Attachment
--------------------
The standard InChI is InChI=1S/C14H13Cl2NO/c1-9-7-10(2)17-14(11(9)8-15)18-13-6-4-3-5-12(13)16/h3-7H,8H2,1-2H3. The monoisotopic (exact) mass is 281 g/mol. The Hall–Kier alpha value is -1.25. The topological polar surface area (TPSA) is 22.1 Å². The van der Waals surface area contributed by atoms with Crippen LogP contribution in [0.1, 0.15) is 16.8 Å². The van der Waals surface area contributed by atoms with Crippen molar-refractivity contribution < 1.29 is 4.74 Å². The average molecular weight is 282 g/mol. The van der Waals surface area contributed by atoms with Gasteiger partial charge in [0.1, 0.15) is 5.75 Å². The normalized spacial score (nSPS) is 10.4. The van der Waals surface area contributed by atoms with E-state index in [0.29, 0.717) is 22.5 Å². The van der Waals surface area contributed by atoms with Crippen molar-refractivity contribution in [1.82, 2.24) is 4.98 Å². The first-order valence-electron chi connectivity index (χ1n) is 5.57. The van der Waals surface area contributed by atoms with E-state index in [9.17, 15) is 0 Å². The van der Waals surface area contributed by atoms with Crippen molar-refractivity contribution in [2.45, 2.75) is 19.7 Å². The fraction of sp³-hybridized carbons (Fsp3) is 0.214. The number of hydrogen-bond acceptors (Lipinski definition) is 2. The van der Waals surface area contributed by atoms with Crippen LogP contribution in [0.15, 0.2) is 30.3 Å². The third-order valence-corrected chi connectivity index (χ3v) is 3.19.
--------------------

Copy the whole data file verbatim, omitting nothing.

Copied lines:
The standard InChI is InChI=1S/C14H13Cl2NO/c1-9-7-10(2)17-14(11(9)8-15)18-13-6-4-3-5-12(13)16/h3-7H,8H2,1-2H3. The monoisotopic (exact) mass is 281 g/mol. The Hall–Kier alpha value is -1.25. The topological polar surface area (TPSA) is 22.1 Å². The van der Waals surface area contributed by atoms with Crippen LogP contribution in [0.1, 0.15) is 16.8 Å². The van der Waals surface area contributed by atoms with Crippen molar-refractivity contribution < 1.29 is 4.74 Å². The average molecular weight is 282 g/mol. The van der Waals surface area contributed by atoms with Gasteiger partial charge in [0.1, 0.15) is 5.75 Å². The normalized spacial score (nSPS) is 10.4. The van der Waals surface area contributed by atoms with E-state index in [0.29, 0.717) is 22.5 Å². The van der Waals surface area contributed by atoms with Crippen molar-refractivity contribution in [1.82, 2.24) is 4.98 Å². The first-order valence-electron chi connectivity index (χ1n) is 5.57. The van der Waals surface area contributed by atoms with E-state index in [9.17, 15) is 0 Å². The van der Waals surface area contributed by atoms with Crippen molar-refractivity contribution in [2.45, 2.75) is 19.7 Å². The fraction of sp³-hybridized carbons (Fsp3) is 0.214. The number of hydrogen-bond acceptors (Lipinski definition) is 2. The van der Waals surface area contributed by atoms with Crippen LogP contribution in [0.15, 0.2) is 30.3 Å². The third-order valence-corrected chi connectivity index (χ3v) is 3.19.